The Spokane County Regional Animal Protection Service presented its case Wednesday before Spokane County Hearing Examiner Mike Demspey arguing against license renewal for Iron Horse Kennel in Newman Lake.
The hearing was scheduled after kennel owner Wilma Turner appealed SCRAPS director Nancy Hill’s decision not to renew her dog kennel license that expired in October. Hill testified Wednesday that she based her decision on two years of inspection failures, criminal charges and probation violations.
Turner pleaded guilty in 2011 to several criminal charges after an inspection revealed substandard conditions at her kennel. As part of a plea agreement she agreed to have no further violations, but a judge recently ruled that she violated her probation after 2011 and 2012 inspections by SCRAPS showed further problems.
“They did not meet all the requirements for having a commercial kennel,” Hill said. “We went out three times expecting that corrections would have been made.”
The problems documented by animal control officers in the November inspections include having mice in the food, the use of rat poison in the food, a dog with eye drainage, dirty water dishes, large amount of feces in some kennels and not enough wood chips on the kennel floors.
Turner, who no longer has an attorney, was represented by family friend Angie Dozier.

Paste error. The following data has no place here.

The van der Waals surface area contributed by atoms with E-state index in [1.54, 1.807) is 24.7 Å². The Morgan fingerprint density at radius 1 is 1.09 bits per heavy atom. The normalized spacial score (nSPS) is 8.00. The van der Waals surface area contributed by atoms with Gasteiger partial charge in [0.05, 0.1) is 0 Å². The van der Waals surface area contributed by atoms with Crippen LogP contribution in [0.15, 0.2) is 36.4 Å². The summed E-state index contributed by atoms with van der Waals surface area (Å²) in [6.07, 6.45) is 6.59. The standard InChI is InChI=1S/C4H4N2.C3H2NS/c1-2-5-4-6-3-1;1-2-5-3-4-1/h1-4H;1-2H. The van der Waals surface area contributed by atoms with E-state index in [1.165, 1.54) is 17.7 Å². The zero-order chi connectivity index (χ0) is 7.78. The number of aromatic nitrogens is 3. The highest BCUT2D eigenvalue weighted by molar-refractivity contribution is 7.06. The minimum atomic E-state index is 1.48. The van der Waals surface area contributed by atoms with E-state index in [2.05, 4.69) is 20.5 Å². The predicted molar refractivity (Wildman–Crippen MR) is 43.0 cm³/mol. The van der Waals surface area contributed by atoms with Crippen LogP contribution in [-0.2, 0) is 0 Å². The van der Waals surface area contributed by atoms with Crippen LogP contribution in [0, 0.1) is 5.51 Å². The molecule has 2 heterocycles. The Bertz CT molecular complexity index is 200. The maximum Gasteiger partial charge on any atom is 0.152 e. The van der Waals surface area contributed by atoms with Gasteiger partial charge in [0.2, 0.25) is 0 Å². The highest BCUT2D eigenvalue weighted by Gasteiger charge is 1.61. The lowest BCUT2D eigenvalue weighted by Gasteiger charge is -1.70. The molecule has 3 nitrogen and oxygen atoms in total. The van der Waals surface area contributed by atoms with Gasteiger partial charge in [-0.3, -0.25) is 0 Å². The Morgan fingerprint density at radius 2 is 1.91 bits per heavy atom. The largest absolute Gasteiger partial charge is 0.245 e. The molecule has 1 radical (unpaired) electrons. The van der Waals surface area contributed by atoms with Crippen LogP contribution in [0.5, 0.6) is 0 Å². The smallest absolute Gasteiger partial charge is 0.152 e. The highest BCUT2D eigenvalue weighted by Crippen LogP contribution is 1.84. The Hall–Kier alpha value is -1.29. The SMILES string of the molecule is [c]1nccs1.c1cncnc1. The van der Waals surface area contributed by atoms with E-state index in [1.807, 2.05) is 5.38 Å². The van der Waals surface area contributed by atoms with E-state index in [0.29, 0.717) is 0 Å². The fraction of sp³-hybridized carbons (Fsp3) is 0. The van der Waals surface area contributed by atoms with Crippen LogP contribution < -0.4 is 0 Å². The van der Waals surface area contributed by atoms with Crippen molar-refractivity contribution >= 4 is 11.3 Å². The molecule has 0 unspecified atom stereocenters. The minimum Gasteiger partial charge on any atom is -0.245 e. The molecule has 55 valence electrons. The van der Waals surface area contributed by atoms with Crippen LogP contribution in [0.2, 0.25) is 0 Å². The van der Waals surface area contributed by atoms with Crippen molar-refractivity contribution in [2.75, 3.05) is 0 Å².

“I have cancer,” said Turner, who said she had been undergoing chemotherapy. “My brain doesn’t exactly comprehend all this.”
Dozier asked Dempsey for a continuation of the hearing until Turner’s appeal of her probation violation ruling is complete.
Dempsey denied the request for continuation. “It should have been brought up before the hearing,” he said.
Dozier said that after inspections identified issues Turner corrected whatever problems were found. Turner was in the hospital during two of the November inspections, she said. “Had she not been in the hospital this would not have happened,” she said.
Deputy Prosecuting Attorney Hubert noted that the court hearing on Turner’s probation violation had been scheduled for much earlier but was postponed several times at Turner’s request. “It wasn’t a last-minute ambush,” he said.
Hubert said he sympathized with Turner’s health issues, but her illness cannot excuse “severely unsanitary conditions.”
“The problem is, however, that we see a history of issues,” he said. “We see a history of violations.”
Dempsey said he expects to issue an oral decision next week with a written recommendation to the Spokane County commissioners to follow. The commissioners will have the final say on whether to deny the license renewal.